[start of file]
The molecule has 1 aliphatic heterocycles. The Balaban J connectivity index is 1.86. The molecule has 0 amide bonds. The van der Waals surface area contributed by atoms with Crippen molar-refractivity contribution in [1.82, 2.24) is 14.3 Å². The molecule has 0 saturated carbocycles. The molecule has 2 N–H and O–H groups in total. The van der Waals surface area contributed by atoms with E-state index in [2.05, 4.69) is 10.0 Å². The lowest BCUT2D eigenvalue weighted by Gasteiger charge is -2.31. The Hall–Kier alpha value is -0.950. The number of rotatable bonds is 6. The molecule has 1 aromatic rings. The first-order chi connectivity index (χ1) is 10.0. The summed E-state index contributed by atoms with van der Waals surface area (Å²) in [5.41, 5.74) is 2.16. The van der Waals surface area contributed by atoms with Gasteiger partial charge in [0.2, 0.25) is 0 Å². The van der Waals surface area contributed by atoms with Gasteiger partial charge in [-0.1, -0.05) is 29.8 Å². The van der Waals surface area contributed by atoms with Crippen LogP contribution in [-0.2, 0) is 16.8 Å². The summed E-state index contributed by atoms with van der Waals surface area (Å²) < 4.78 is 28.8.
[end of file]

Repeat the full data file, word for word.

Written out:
The molecule has 1 aliphatic heterocycles. The Balaban J connectivity index is 1.86. The molecule has 0 amide bonds. The van der Waals surface area contributed by atoms with Crippen molar-refractivity contribution in [1.82, 2.24) is 14.3 Å². The molecule has 0 saturated carbocycles. The molecule has 2 N–H and O–H groups in total. The van der Waals surface area contributed by atoms with E-state index in [2.05, 4.69) is 10.0 Å². The lowest BCUT2D eigenvalue weighted by Gasteiger charge is -2.31. The Hall–Kier alpha value is -0.950. The number of rotatable bonds is 6. The molecule has 1 aromatic rings. The first-order chi connectivity index (χ1) is 10.0. The summed E-state index contributed by atoms with van der Waals surface area (Å²) in [5.41, 5.74) is 2.16. The van der Waals surface area contributed by atoms with Gasteiger partial charge in [0.2, 0.25) is 0 Å². The van der Waals surface area contributed by atoms with Gasteiger partial charge in [-0.1, -0.05) is 29.8 Å². The van der Waals surface area contributed by atoms with Crippen LogP contribution in [-0.2, 0) is 16.8 Å². The summed E-state index contributed by atoms with van der Waals surface area (Å²) < 4.78 is 28.8.